Voice Message Systems Upset 50+ Customers
June 8, 2011 | By Kim Walker
People 50 and older were more annoyed than others by convoluted voice-messaging systems according to a Consumer Reports National Research survey of 1,010 adults. I’m surprised they didn’t also complain about difficulty to comprehend the thick accents of some call centre folks.
Some other highlights from the study. These are general consumer responses, not specifically 50+, but important nevertheless:
- 64% said that during the previous 12 months they had left a store because service was poor
- 67% had hung up on customer service without having had their problem addressed.
- 71% were “tremendously annoyed” when they couldn’t reach a human on the phone;
- 65% felt “tremendously annoyed” about rude sales-people.
- 56% felt “tremendously annoyed” about having to take multiple phone steps to reach the right place.
- Women were more annoyed than men when they couldn’t reach a person by phone; men were especially annoyed by customer-service phone reps who pitched unrelated goods or services;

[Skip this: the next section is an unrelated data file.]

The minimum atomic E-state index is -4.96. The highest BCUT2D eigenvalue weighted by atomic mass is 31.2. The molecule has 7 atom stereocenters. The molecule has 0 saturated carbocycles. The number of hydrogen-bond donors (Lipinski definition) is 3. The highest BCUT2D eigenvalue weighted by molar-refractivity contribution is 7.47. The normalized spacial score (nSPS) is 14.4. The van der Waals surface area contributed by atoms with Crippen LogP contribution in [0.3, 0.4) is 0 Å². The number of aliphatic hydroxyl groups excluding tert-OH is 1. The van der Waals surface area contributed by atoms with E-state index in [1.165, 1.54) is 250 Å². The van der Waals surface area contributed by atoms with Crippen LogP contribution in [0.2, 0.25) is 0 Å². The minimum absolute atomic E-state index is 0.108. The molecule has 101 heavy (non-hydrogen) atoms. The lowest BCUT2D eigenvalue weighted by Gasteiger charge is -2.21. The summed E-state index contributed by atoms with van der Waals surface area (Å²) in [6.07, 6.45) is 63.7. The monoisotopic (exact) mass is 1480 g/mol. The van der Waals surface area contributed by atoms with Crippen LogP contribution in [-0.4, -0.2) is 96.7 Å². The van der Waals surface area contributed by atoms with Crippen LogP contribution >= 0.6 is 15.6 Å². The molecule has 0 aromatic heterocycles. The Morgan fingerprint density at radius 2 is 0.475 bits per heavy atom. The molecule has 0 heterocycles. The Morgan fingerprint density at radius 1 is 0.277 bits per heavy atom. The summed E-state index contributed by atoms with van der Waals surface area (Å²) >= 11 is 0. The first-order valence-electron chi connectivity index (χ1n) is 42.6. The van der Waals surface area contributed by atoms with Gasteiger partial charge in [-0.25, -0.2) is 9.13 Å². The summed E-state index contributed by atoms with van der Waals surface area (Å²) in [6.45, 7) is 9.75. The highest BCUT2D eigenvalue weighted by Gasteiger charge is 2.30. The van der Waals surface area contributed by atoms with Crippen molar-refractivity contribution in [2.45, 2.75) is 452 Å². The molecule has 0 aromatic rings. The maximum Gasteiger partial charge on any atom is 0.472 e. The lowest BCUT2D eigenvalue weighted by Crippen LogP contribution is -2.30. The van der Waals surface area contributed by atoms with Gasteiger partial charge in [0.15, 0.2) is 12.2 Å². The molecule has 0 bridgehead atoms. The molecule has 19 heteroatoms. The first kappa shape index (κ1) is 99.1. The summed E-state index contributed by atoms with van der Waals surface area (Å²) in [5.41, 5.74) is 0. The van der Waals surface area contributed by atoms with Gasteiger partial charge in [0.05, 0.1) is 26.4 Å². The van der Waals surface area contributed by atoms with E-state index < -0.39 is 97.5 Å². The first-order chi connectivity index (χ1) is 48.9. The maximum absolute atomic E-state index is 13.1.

- 16% of Americans prefer to deal with a customer-service problem in person. 20% favor the phone; 2% percent, live chat. Fewer still prefer e-mail. 60% said that their preferred method of contact depends on the nature of the problem.
Out of a scale of one to 10 (10 being most annoying) the “most annoying in-store customer gripes” are that of a rude salesperson (8.7) and a pushy salesperson (8.2). The “least annoying in-store customer gripes” are waiting at the checkout counter (6.9) and waiting for a scheduled repair (6.4).
The retailer that did best? Apple, which was noted highly for its retail service with regard to cellphones, computers, computer tech support and electronics. Incidentally, Apple scored 4.4 (scale of 5) in our SilverAudit.
In general, the companies that scored best were brokerage firms, eyeglass retailers and pharmacies. Not surprisingly, “computer tech support, TV, phone and internet-service providers earned some of the lowest scores.”
The “least-annoying phone-related customer gripes” are no apology for unsolved problems (7.8) and boring hold music (6.9).
Thankfully, here in Asia, we have not adopted the auto messaging quite as completely as the USA.